A History of the Ministry of Information, 1939-46



This investigation was carried out by the Social Survey in April and May 1945 at the request of the Beard of Trade and of the Council of Industrial Design. The purpose of the Survey was threefold:

1. To give the Board of Trade an indication of future demand for furniture and, if possible, to determine those groups to whom priority should be given.

For this purpose inventories of informants’ furniture possessions were taken, and housewives were asked whether they wanted to buy furniture in the near or distant future.

2. To find out the attitude towards Utility Furniture of the general population on the one hand, and of those who had had experience with Utility Furniture on the other. The B.O.T. wished to know this in order that it might more adequately supervise the specifications, design and production of furniture.

3. To explore the taste in furniture of the general population as tested by a limited choice of different types of bedroom furniture. That is to say, an attempt was made to divide people’s taste into two categories, those who tended toward modem simplicity, and those who tended toward the old-fashioned, decorated style of furniture.

The information required was obtained by interviewing two samples of housewives. One * chosen at random from the Rating Lists in 24 towns and villages in England, Scotland and Wales. The other, ** taken at random from the B.O.T. lists of furniture docket holders for June and July 1945. (For details of sample see appendix 1).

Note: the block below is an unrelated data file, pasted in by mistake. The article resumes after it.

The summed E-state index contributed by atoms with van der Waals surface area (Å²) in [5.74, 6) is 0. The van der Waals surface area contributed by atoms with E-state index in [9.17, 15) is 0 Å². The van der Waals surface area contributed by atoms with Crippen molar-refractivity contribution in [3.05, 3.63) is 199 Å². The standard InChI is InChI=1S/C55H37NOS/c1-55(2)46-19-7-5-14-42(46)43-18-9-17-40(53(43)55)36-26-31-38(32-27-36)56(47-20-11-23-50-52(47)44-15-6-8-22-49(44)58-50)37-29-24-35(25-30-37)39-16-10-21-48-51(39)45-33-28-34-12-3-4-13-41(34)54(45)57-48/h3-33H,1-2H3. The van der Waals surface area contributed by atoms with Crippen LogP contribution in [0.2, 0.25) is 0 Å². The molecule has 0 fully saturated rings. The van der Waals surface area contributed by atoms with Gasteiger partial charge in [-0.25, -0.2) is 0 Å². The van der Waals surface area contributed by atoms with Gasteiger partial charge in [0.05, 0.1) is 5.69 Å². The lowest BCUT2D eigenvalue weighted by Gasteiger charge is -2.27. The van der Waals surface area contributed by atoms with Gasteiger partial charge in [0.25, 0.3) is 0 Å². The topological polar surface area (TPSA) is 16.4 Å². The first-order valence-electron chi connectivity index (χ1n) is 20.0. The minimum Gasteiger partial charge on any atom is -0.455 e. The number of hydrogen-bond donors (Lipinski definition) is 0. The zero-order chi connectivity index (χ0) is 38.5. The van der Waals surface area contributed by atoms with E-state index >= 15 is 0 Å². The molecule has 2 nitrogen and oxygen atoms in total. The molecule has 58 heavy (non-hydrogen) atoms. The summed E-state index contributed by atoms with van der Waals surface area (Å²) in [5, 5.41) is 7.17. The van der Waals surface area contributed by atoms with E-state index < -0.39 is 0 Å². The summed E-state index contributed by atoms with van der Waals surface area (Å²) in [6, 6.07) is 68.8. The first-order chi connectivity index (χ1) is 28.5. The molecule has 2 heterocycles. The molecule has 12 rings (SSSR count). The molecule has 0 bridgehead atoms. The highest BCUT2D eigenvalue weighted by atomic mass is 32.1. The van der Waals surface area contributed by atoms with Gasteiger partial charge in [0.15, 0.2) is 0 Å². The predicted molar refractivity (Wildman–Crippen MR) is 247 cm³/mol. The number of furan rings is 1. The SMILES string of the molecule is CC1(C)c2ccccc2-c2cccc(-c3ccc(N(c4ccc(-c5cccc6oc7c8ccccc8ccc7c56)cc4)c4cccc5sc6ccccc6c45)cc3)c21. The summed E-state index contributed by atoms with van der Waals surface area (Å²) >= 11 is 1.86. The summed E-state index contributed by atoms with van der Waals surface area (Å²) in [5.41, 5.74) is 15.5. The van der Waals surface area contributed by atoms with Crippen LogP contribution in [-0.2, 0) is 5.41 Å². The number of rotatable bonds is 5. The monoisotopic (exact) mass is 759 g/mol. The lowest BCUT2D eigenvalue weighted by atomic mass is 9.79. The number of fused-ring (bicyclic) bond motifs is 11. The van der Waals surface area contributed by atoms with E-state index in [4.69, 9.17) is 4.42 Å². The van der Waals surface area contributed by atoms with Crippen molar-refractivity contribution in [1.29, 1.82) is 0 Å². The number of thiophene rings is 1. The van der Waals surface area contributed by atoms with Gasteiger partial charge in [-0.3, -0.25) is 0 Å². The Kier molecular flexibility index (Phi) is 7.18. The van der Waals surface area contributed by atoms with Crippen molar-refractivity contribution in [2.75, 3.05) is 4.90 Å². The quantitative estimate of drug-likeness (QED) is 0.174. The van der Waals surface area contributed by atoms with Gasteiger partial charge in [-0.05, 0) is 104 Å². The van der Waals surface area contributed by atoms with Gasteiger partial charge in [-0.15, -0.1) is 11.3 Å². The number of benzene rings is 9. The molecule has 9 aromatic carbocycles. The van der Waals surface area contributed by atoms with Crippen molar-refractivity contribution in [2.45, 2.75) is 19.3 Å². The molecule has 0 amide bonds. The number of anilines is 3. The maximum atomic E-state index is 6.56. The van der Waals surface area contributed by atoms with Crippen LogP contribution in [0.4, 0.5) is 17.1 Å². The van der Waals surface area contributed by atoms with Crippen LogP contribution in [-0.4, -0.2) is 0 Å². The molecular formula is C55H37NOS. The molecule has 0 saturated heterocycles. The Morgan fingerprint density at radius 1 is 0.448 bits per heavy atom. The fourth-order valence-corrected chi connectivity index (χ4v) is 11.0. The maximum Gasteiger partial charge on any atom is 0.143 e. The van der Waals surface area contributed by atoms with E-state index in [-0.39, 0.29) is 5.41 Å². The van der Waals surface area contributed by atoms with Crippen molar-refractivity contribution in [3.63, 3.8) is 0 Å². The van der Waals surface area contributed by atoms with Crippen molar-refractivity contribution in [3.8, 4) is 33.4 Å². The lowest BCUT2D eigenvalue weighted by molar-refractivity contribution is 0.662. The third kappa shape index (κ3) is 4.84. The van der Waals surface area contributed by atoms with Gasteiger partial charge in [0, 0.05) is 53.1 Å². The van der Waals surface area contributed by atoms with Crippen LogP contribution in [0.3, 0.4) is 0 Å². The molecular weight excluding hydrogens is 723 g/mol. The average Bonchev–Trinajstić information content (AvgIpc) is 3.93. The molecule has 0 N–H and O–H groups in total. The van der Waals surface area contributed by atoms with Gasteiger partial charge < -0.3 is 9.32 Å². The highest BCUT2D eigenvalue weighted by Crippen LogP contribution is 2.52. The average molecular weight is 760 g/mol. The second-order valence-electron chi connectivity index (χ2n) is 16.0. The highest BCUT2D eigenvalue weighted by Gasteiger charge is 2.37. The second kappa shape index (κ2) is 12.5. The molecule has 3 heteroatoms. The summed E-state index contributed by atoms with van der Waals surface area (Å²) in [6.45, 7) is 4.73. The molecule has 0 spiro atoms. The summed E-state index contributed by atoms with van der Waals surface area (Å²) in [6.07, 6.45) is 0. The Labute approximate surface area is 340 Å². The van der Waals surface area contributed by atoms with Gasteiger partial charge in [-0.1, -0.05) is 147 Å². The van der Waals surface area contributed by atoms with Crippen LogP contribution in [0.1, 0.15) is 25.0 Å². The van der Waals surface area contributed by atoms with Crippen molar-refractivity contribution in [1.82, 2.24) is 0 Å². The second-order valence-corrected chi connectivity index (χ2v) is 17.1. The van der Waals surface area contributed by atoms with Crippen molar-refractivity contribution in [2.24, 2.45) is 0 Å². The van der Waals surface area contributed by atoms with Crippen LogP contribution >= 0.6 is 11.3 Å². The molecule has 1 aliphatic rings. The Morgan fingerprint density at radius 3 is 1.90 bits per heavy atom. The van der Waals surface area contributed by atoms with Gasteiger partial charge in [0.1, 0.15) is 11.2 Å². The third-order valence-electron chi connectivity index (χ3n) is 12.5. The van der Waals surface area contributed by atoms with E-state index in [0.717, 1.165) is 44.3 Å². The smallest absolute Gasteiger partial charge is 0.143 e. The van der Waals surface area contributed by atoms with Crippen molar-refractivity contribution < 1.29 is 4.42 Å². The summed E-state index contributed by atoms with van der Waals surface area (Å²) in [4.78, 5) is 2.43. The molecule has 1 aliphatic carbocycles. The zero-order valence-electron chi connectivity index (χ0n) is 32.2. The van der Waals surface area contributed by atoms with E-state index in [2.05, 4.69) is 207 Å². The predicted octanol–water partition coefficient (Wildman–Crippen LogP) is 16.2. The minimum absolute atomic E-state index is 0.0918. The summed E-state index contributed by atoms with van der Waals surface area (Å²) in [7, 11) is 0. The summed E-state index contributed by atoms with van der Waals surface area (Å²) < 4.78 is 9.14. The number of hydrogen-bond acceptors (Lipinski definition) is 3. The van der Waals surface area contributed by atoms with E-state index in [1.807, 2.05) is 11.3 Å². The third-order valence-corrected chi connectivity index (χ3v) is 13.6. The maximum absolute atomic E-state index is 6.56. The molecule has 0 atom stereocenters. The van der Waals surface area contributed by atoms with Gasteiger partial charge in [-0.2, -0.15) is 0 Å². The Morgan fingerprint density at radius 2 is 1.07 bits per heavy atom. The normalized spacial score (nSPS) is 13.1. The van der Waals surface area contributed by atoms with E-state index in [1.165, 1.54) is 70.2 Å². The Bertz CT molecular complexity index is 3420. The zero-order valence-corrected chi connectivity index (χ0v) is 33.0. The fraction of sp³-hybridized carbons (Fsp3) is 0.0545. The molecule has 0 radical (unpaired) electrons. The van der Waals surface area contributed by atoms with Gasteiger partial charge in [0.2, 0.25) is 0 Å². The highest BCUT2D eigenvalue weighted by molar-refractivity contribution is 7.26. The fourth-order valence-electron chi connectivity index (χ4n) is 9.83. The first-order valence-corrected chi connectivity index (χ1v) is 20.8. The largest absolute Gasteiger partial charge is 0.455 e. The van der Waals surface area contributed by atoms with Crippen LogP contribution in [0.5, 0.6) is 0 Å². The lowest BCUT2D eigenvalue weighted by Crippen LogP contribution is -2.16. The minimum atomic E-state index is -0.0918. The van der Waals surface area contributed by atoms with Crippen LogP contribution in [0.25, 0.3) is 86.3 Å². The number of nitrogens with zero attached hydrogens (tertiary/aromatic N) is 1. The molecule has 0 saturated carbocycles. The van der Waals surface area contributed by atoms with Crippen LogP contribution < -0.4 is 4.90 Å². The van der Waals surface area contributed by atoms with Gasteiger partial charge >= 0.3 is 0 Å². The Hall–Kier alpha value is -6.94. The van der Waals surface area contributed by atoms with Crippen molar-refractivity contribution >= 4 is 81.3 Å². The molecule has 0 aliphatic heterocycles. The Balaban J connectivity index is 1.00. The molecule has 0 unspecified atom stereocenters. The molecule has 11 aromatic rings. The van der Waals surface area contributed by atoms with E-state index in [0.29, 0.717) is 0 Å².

The information was collected by a team of 27 trained interviewers. The schedules (see appendix 2) included the following:

  1. (a) a general questionnaire including classification data.

  2. (b) a furniture inventory.

  3. (c) four photographs representing different styles of Utility bedroom furniture.

The inquiry was carried out by Dr. Gertrude Wagner, assisted by Miss Mary Gentles, and the final report was compiled by Mr. Gavin Reeve.

So far as is known this is the first time that a study of this type has been attempted. Only the elementary stage has been covered, and it would be dangerous to assume that the conclusions drawn are more than tentative. Even since this information has been collected, the Board of Trade has made some extension in the range of Utility Furniture, and for the coming year considerable extension is planned. Not only will the scope of production be broadened, but there is a likelihood that there will be change in specification and design. For examples, for reasons of economy, the panels from the ends of bedsteads have been removed, which may have an adverse effect upon their popularity. This in itself will alter the summary in the section that deals with the articles of furniture which people most wish to buy. Other changes may also affect other conclusions. Therefore, when this material is considered, these points should be kept clearly in mind.

However, the results are sufficient to indicate that the subject warrants a good deal of further study.

[1] For simplification this sample will be referred to as the “Random Sample”.

[2] This Sample will be referred to as the “Utility Furniture (U.F.) Sample”.

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